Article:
DUBAI (Reuters) - Dubai Airports’ chief executive warned on Monday it would be another tough year for the Middle East’s busiest hub, Dubai International, after passenger numbers slid 70% in 2020.
The airport, the base for airline Emirates and a major source of income for Dubai, handled 25.9 million passengers last year, mostly in the first quarter before the COVID-19 pandemic struck.
“We are planning for it to be a tough year. That’s undoubtedly the case ... anyone that doesn’t think it’s going to be a tough year has clearly not being observing what’s been going on,” chief executive Paul Griffiths told Reuters.
The number of flights handled in 2020 fell 51.4% to 183,993 while the amount of cargo dropped 23.2% to 1.9 million tonnes.
Aviation executives and analysts expect it will take years for the industry to recover, with international travel restrictions continuing to cripple global demand.
Griffiths, who has run state operator Dubai Airports since 2007, said he was optimistic travel demand would increase as vaccine rollouts gathered pace globally.
That could see Dubai airport handle more passengers this year than in 2020, though he cautioned it would be a “long time” before the airport returns to pre-pandemic figures. “Intercontinental travel will continue to be a challenge.”
Dubai was the world’s fourth-busiest airport in 2019, according to industry group Airports Council International.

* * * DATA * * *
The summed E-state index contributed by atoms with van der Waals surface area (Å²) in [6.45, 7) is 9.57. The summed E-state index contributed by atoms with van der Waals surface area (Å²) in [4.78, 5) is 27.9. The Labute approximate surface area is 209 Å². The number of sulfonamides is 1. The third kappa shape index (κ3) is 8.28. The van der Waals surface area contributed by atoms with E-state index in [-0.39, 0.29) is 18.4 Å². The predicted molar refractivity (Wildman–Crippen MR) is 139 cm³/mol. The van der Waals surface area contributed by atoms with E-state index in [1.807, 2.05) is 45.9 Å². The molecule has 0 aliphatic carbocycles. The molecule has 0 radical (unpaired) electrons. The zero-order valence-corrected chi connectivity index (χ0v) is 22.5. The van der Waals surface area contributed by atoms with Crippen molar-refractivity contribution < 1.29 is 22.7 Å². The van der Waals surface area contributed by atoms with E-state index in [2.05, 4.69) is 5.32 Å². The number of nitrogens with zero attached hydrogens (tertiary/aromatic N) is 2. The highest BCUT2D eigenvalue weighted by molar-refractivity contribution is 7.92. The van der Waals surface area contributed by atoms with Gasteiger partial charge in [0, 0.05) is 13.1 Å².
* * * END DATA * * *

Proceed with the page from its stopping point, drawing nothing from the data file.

Last year’s 25.9 million passengers would not have qualified for the top 20 airports by passengers in 2019.
Unlike many other regions, Dubai and the wider United Arab Emirates has no scheduled domestic flight network to cushion against the downturn in international travel.
London’s Heathrow airport and Charles de Gaulle airport in Paris, for example, handled 22.1 million and 22.3 million passengers respectively in 2020.
There has been no unified global approach to tackling the deadly pandemic that has killed over 2.5 million.
That, compounded with fears of contracting the virus, has crippled the travel industry as countries have closed borders and imposed tough entry restrictions.
Griffiths said countries should move to a “secure risk management” strategy as opposed to “risk avoidance” where tough measures have been focused on eliminating the virus.
(This story corrects to add dropped article “a” in last paragraph)
Writing by Alexander Cornwell; Editing by David Goodman and Gerry Doyle
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